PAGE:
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Urban Iran Hardcover – December 16, 2008
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In a sense this book is about rebelling against established authority as urban taggers are wont to do throughout the world. In another sense this is a graphic report on life in Iran and how it plays out under the authoritative eyes of the ayatollahs. One gets a sense of flux and unsettlement, a culture in transition, part of it resisting change, part of it hoping for change.
The street art is colorful, more thoughtful perhaps than that of other cities, and at times whimsical. A1ONE, one of the featured artists has a most distinctive style combining cartoon figures with something like science fiction Cubism tinged with a noticeable edginess. He also does stencils including the ambiguous but clearly ironic "ILOVEATOMBOMB." The influence of the West is sprinkled throughout as it mingles with the values of the traditional society. An example is from the street artist BigChiz who gives us, on what appears to be a metal maintenance door, an enigmatic drawing of Kurt Cobain. One of the essays by Coco Ferguson and Sohrab Mohebbi entitled "Hair Is for Head-Banging" is about Iran's metal scene ("...away from thrash toward progressive, almost funk metal...").
Some of the photos are of published art, which in the case of Gholamali Maktabi tends to the colorful, the smiling, and the non-political: art for children's books. There is an abstraction by Ali Biyashi also apparently from a children's book. Photos of book covers in which one can see the ghost of the influence of Western artists like Paul Klee and others are presented.
In addition to the sense of the old ways struggling against the new--the theocratic culture vying against the mass Western culture--I also had a sense of life being lived irrespective of the politics: people selling brooms and watermelons, men's shirts and soccer jerseys. I also had the sense that Tehran is more like one of the planet's great urban centers than it is like the rest of Iran. Perhaps it is a truth to realize that cities have a culture of their own partly independent of the country in which they formed, each having more in common with their huge sister cities in other countries than they have with their rural areas. At any rate, the people at Mark Batty have chosen in some of their books to focus on the art culture of the cities and have shown the similarities.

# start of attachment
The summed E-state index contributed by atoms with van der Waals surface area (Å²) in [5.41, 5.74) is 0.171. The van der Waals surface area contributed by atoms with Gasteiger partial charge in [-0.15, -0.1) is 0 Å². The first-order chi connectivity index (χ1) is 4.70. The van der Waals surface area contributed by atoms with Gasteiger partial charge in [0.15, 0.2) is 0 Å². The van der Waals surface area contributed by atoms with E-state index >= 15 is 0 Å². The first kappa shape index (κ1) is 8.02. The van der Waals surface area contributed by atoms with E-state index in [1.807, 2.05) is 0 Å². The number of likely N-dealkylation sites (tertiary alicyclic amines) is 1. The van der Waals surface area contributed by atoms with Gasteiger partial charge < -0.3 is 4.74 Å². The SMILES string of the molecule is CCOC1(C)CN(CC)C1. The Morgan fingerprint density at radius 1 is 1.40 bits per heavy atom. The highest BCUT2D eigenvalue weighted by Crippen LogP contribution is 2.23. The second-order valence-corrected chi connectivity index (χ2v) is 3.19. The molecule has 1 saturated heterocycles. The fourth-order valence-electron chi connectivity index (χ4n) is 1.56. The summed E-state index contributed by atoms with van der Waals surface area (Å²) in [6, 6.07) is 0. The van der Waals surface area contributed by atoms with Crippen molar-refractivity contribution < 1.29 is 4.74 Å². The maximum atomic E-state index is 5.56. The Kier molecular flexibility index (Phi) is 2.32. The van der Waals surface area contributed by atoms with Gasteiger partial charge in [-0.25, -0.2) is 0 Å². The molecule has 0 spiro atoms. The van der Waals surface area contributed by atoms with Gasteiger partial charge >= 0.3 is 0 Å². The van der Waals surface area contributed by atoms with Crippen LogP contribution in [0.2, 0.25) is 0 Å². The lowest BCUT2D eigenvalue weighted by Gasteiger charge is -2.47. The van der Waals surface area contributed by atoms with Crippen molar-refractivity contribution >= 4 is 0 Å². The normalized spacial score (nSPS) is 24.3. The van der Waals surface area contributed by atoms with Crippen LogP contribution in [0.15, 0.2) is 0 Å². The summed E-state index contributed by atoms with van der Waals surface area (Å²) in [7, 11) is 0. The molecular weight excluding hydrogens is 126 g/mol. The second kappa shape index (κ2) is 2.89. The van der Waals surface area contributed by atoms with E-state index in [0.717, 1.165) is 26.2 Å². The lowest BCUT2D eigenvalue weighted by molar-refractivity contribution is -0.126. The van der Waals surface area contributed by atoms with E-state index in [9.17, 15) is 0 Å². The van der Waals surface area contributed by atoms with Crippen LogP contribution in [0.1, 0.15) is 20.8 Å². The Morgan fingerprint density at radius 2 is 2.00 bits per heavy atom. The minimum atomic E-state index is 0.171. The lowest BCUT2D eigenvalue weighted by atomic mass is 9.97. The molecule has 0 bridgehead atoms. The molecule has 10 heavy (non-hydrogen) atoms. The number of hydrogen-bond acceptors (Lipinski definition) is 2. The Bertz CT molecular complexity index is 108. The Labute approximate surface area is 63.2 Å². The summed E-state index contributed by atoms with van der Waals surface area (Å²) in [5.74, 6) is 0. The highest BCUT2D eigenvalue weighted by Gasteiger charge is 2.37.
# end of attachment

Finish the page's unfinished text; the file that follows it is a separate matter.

Photographers Karan Rashid and Sina Araghi have captured the vistas of the countryside and the cities (especially Tehran) both with and without art and with and without people. The results are richly personal - each photograph making a statement in visuals alone. The commentary that accompanies the images of street art (including a particularly sensitive introduction by Editor Buzz Poole) allows the reader to appreciate the daring strides made by street artists in a government so very closed. Chapters such as 'The 206' (a popular automobile in Iran) allows the reader a journey through the countryside, demonstrating the differences between the East and the West in commentary and in images; 'A1ONE' speaks volumes in graffiti images on the streets without words; PORTRAITS OF THE EVERY DAY utilizes excellent commentaries along with images of the people and the buildings to inform us of life as it continues to exist under constantly changing influences from the outside.
For this reader the last half of the book devoted to THE ART OF PUBLISHING is the most satisfying. After the necessary 'climate information' offered in the first half of the book, this section is a treasure house of colorful, imaginative art and design that stands as Iran's image to the world outside its borders. The art here is magnificent and the graphic design elements are some of the finest published in this series of Mark Batty books. It is here that all the peripheral clutter of a country surrounded by wars and factions is secondary to the words and images of the artists of Iran. It is a tender statement and one that needs wider exposure. Iran is rich in culture and history and art, and finally we have a book that brings this to our attention - today- when we need to see and hear it. Highly recommended on many levels. Grady Harp, February 09